private int directionCount = 0; // don't change direction on every loop

Add also the velocity and type randomizer to the constructor, just after the InitializeComponent –call:

Velocity = randomizer.Next(1, 3);
Type = randomizer.Next(1, 4);
if (Type == 3)
{
    Velocity = 4;
}
SetType();

Now we have three different types of enemies, and one of them moves faster than the others. For the enemy to move on the screen, we’ll add the Move method for it:

public void Move()
 {
     int move;
 
     // Randomize the move direction
     if (directionCount == 0)
     {
         direction = randomizer.Next(1, 3);
     }
     if (direction == 1)
     {
         move = -1;
     }
     else
     {
         move = 1;
     }
     directionCount++;
 
     // Change direction every 30 count
     if (directionCount > 30)
     {
         directionCount = 0;
     }
 
     // Check that the bobo doesn't go through the game area walls
     if (Location.X + direction < 0)
     {
         move = 0;
     }
     if (Location.X + direction > AreaWidth)
     {
         move = AreaWidth;
     }
 
     // Set the new location
     Location = new Point(Location.X + move, Location.Y + Velocity);
 }

We need to add also method to set the color according to the type of the enemy and give them unique kill score. Add the following method to Bobo.xaml.cs:

private void SetType()
{
    switch (Type)
    {
        case 1:
            SetFill(Color.FromArgb(0xFF, 0x00, 0xA2, 0x07), Color.FromArgb(0xFF, 0x3A, 0xFF, 0x00));
            Worth = 10;
            break;
        case 2:
            SetFill(Color.FromArgb(0xFF, 0x00, 0x00, 0xa0), Color.FromArgb(0xFF, 0x00, 0x0F, 0xff));
            Worth = 20;
            break;
        case 3:
            SetFill(Color.FromArgb(0xFF, 0xaf, 0x00, 0x00), Color.FromArgb(0xFF, 0xff, 0x0F, 0x00));
            Worth = 50;
            break;
    }
}

private void SetFill(Color start, Color end)
{
    var startGradient = new GradientStop();
    var endGradient = new GradientStop();
    startGradient.Color = start;
    startGradient.Offset = 1;
    endGradient.Color = end;
    var collection = new GradientStopCollection();
    collection.Add(startGradient);
    collection.Add(endGradient);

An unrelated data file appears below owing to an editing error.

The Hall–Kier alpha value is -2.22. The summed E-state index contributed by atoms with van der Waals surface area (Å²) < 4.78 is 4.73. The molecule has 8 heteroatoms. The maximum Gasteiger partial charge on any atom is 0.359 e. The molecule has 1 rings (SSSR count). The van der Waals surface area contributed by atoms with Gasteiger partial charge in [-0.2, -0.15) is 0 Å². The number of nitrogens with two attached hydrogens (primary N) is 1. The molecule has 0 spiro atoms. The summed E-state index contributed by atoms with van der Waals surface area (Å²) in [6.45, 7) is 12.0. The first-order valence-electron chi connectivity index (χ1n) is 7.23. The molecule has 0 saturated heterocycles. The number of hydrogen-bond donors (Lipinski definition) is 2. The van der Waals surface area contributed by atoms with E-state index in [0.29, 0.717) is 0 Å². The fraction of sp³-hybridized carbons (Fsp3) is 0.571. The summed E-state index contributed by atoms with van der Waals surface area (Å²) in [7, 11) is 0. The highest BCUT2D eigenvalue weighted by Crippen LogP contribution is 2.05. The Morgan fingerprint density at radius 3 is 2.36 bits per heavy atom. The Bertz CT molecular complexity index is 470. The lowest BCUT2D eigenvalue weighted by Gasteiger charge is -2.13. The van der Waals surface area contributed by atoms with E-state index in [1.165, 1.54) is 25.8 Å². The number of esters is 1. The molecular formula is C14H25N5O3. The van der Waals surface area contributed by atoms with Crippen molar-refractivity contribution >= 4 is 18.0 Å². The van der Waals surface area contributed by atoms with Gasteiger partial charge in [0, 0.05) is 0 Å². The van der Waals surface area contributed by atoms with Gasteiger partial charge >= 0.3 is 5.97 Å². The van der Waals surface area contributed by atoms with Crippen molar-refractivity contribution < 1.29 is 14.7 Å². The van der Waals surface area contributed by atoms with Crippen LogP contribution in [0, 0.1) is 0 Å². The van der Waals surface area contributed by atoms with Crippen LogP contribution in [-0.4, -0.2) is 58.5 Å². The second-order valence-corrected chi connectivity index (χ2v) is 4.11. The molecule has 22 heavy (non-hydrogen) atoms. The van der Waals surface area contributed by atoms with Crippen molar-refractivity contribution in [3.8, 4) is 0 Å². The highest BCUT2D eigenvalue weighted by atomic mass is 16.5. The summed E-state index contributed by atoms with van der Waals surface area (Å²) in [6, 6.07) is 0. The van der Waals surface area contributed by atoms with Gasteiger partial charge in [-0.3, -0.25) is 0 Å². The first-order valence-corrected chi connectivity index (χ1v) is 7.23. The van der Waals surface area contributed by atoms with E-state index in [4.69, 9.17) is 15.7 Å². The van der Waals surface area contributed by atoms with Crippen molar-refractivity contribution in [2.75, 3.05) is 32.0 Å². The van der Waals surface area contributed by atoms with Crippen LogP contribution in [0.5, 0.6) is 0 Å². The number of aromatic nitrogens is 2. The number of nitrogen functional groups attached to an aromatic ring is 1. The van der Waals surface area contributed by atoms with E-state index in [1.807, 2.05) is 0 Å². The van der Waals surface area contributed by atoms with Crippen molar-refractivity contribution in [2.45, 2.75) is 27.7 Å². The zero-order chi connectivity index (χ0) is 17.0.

InsideEllipse.Fill = new LinearGradientBrush(collection, 0);
}

Now we have a nasty looking foe for our ship to shoot at. Next we open the GamePage.xaml.cs and add again some prerequisites for our swarm of enemies. Add the following member variables:

private List<Bobo> enemies = new List<Bobo>();
private int maxEnemies = 20;
private DispatcherTimer timer = new DispatcherTimer();
private int Level { get; set; } // Player level 
private int Score { get; set; } // Game score

You can adjust the game difficulty by increasing maxEnemies at later level of the game for example.

We have everything set for our enemies to appear on the screen. We need to just add them to the GamePage.xaml.cs. First edit the Loaded –lambda on constructor to include the following at the bottom of it:

timer.Tick += TimerOnTick;
timer.Interval = new TimeSpan(0, 0, 0, 2);
timer.Start();

And then the Tick method to call:

/// <summary>
/// Create a new enemy if not max amount on the screen already
/// </summary>
/// <param name="sender"></param>
/// <param name="o"></param>
private void TimerOnTick(object sender, object o)
{
    if (enemies.Count < maxEnemies)
    {
        var enemy = new Bobo
        {
            AreaWidth = (int)LayoutRoot.ActualWidth,
            Location = new Point(randomizer.Next(0, (int)LayoutRoot.ActualWidth - 80), 0)
        };
        if (enemy.Type == 3)
        {
            // Make the red enemy smaller and more difficult to hit
            var scaleTransform = new ScaleTransform();
            scaleTransform.ScaleX = scaleTransform.ScaleX * 0.50;
            scaleTransform.ScaleY = scaleTransform.ScaleY * 0.50;
            enemy.RenderTransform = scaleTransform;
            enemy.Width = 30;
            enemy.Height = 30;
        }
        enemy.Velocity = enemy.Velocity * ((Level / (double)10) + 1);